In the second stage of argumentation, Thomas claims that if there were a being whose essence is its existence, there could only be one such being, in all else essence and existence would differ. This is clear when we consider how things can be multiplied. A thing can be multiplied in one of three ways: (i) as a genus is multiplied into its species through the addition of some difference, for instance the genus ‘animal’ is multiplied into the species ‘human’ through the addition of ‘rational’; (ii) as a species is multiplied into its individuals through being composed with matter, for instance the species ‘human’ is multiplied into various humans through being received in diverse clumps of matter; (iii) as a thing is absolute and shared in by many particular things, for instance if there were some absolute fire from which all other fires were derived. Thomas claims that a being whose essence is its existence could not be multiplied in either of the first two ways (he does not consider the third way, presumably because in that case the thing that is received or participated in is not itself multiplied; the individuals are multiplied and they simply share in some single absolute reality). A being whose essence is its existence could not be multiplied (i) through the addition of some difference, for then its essence would not be its existence but its existence plus some difference, nor could it be multiplied (ii) through being received in matter, for then it would not be subsistent, but it must be subsistent if it exists in virtue of what it is. Overall then, if there were a being whose essence is its existence, it would be unique, there could only be one such being, in all else essence and existence are distinct.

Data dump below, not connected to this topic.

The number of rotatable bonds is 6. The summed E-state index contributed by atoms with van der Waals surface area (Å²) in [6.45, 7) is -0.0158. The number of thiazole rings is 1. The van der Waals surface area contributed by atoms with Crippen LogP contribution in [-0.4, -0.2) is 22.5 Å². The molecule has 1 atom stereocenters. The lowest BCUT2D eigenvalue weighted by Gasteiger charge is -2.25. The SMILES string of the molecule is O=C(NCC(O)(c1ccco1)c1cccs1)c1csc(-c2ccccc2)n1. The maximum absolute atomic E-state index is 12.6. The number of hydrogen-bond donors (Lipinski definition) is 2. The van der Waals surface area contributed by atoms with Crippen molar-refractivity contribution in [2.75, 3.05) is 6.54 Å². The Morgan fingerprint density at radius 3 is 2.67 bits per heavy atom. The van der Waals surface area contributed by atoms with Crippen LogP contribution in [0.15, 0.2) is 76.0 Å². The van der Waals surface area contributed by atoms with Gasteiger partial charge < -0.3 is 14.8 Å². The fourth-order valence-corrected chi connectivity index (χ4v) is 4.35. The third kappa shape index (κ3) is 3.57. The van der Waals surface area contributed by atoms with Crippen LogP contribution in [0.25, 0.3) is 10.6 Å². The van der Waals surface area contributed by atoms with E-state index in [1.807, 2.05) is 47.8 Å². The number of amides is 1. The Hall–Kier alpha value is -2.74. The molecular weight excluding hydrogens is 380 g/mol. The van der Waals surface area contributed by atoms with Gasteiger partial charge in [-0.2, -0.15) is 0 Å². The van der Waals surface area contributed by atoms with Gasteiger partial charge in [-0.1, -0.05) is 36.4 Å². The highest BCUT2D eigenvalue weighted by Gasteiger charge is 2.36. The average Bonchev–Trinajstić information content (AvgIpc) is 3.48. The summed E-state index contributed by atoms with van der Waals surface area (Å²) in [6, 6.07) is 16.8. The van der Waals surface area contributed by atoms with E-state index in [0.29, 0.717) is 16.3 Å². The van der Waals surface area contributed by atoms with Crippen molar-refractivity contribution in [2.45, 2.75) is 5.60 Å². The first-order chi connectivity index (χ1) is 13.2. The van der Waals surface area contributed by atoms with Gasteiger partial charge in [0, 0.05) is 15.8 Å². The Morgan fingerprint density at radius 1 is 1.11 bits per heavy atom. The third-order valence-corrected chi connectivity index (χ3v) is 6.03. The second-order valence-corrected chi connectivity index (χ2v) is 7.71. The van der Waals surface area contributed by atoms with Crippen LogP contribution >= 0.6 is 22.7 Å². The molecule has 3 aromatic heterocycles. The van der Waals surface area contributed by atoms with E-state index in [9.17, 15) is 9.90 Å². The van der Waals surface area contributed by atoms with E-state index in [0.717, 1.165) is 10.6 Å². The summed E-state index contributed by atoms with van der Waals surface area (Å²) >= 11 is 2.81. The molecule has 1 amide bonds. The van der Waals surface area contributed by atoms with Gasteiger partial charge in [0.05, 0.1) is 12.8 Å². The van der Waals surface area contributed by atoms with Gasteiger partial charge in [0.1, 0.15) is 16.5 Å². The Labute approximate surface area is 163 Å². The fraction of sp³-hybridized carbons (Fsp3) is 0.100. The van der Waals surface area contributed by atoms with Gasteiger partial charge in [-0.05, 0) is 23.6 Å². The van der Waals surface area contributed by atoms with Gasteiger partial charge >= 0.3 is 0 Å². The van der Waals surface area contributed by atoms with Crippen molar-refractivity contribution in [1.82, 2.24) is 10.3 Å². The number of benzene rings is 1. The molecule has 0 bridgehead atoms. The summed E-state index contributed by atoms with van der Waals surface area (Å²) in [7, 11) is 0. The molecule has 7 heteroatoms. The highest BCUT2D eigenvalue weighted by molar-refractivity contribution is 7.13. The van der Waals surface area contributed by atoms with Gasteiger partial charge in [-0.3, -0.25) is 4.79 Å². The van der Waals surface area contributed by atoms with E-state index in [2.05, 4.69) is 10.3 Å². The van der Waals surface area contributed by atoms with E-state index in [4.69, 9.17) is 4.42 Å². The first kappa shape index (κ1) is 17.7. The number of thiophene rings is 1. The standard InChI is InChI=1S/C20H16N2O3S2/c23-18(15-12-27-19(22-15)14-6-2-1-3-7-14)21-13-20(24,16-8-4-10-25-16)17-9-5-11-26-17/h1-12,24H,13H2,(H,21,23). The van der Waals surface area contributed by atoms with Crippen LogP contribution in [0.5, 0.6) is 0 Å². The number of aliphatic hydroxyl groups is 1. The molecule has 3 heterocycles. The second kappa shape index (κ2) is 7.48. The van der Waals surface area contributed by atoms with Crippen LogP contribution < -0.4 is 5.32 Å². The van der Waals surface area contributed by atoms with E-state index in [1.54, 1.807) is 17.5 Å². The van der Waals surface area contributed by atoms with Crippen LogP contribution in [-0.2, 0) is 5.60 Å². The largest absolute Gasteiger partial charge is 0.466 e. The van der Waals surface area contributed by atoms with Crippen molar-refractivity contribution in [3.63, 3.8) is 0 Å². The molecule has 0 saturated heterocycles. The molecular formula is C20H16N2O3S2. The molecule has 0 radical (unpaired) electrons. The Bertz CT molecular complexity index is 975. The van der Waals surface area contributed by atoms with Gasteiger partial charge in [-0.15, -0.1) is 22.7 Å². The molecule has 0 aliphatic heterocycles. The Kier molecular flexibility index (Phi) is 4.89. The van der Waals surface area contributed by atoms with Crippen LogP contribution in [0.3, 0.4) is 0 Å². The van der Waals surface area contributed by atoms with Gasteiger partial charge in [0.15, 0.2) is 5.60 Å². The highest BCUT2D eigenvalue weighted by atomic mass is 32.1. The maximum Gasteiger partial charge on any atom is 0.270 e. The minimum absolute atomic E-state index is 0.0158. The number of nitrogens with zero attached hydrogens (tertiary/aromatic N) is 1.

God. (Read the rest of the article above to see how some, e.g John Wippel, disagree and think that essence and existence are indistinguishable in reality.)

On essence and existence, these things are ideas. To me, ideas are, as I have said so many times, concepts within our minds. I am a conceptual nominalist, so abstract ideas like essence and existence have no ontic reality. That is to say, if all sentient beings (humans) were to die, then all such abstract ideas would die with them. They don’t exist outside of conceiving minds.

Aquinas was a Moderate Realist so he will be able to argue himself to such positions because of his axiomatic starting point. However, is such realism truly self-evident, axiomatic? I would argue not. Either way, it underwrites his premises. Who is right might depend on where they start.

As Wiki states:

Moderate realism (also called immanent realism) is a position in the debate on the metaphysics of universals that holds that there is no realm in which universals exist (in opposition to Platonic realism who asserts the existence of abstract objects), nor do they really exist within particulars as universals, but rather universals really exist within particulars as particularised, and multiplied.

Moderate realism is opposed to both exaggerated realism (such as the theory of Platonic forms) and nominalism. Nominalists deny the existence of universals altogether, even as particularised and multiplied within particulars.